This takes into account varying amounts of formal classes, independent study, and time spent living or travelling in China.
Everyone’s journey is different, and it’s not all that meaningful to try to predict a timeframe simply in hours spent.
It’s not just about quantity. The good news is YOU are in control of your own learning!
This is a whole topic in itself, but here are some tips based on what we’ve touched on earlier.
Spend time in a Chinese speaking place if you can. The chance to live everyday life in Chinese and get familiar with Chinese culture will make a huge difference.
That said, you can do this outside of China, too! Immerse yourself in the language and culture in daily life with these ideas:
Whether you’re studying independently or supplementing your classes, make the most of your time by using spaced repetition techniques.
This means taking breaks in between revision, which is beneficial for memory and reviewing words and grammar at set intervals so they stick in your mind.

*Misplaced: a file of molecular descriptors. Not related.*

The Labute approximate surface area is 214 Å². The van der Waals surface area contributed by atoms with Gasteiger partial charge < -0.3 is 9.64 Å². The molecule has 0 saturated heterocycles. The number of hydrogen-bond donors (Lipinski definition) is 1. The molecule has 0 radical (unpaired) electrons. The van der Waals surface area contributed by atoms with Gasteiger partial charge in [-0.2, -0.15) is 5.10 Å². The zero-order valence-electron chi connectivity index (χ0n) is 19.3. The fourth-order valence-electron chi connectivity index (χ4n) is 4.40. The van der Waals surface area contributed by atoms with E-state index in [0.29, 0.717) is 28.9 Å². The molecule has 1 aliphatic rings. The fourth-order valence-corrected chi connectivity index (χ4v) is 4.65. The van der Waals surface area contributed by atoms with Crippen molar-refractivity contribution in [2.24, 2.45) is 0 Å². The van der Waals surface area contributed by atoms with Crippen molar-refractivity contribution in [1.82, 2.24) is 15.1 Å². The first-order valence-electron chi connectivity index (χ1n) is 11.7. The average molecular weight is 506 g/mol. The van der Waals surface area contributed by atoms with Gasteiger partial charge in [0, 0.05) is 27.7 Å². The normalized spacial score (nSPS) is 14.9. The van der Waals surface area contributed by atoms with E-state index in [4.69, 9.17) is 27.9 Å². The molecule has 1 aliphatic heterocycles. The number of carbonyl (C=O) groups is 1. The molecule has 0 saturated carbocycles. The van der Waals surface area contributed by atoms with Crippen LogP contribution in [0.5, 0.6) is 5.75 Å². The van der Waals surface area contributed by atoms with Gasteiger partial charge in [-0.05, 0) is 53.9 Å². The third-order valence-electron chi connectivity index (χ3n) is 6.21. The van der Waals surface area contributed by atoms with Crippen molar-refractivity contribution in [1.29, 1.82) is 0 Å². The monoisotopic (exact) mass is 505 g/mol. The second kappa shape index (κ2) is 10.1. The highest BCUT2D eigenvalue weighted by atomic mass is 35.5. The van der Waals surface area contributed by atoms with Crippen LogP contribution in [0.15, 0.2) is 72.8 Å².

You can find plenty of SRS (spaced repetition software) out there to help you. My favourite is Flashcards Deluxe.
Learning anything becomes vastly easier if you enjoy and care about what you’re learning.
Find ways to focus on topics and activities that are relevant to your own life—be it books, movies, hobbies, karaoke, snacks, politics, or pop stars. Choose whatever helps you stay interested and motivated!
How long does it take to learn Chinese? Well, everyone’s language journey is different.
There are lots of factors that can influence how long it will take you to reach your goals, like your native language, your motivation and the time you have available for language learning.
Of course, there is no real “end” point to learning a language—all progress is valuable, and it’s a lifelong process.
Just like a sea voyage, you can keep sailing forever and you’ll still never reach the horizon—but you’ll certainly encounter some exciting lands along the way.
Enjoy the journey!
What about you? Where are you on your Chinese learning journey? Has this post encouraged you to get started? Share your thoughts and experiences in the comments below.